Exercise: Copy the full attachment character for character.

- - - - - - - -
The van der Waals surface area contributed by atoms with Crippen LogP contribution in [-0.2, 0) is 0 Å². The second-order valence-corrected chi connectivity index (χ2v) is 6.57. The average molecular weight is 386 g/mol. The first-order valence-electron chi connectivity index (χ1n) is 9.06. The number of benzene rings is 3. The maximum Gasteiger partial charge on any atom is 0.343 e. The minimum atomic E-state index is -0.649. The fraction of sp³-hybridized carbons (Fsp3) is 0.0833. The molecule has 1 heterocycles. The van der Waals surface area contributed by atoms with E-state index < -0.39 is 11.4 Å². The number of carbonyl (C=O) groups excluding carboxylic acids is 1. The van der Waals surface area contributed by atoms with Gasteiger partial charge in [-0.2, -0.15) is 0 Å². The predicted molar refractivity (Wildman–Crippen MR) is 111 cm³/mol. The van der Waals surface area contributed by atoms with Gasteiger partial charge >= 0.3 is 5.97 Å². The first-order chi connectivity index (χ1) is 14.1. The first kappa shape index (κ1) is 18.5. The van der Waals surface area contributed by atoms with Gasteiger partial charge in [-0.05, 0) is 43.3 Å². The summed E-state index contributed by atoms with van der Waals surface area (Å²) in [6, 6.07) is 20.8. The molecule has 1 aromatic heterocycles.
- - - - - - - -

The van der Waals surface area contributed by atoms with Crippen LogP contribution in [-0.2, 0) is 0 Å². The second-order valence-corrected chi connectivity index (χ2v) is 6.57. The average molecular weight is 386 g/mol. The first-order valence-electron chi connectivity index (χ1n) is 9.06. The number of benzene rings is 3. The maximum Gasteiger partial charge on any atom is 0.343 e. The minimum atomic E-state index is -0.649. The fraction of sp³-hybridized carbons (Fsp3) is 0.0833. The molecule has 1 heterocycles. The van der Waals surface area contributed by atoms with E-state index < -0.39 is 11.4 Å². The number of carbonyl (C=O) groups excluding carboxylic acids is 1. The van der Waals surface area contributed by atoms with Gasteiger partial charge in [-0.2, -0.15) is 0 Å². The predicted molar refractivity (Wildman–Crippen MR) is 111 cm³/mol. The van der Waals surface area contributed by atoms with Gasteiger partial charge >= 0.3 is 5.97 Å². The first-order chi connectivity index (χ1) is 14.1. The first kappa shape index (κ1) is 18.5. The van der Waals surface area contributed by atoms with Gasteiger partial charge in [-0.05, 0) is 43.3 Å². The summed E-state index contributed by atoms with van der Waals surface area (Å²) in [6, 6.07) is 20.8. The molecule has 1 aromatic heterocycles.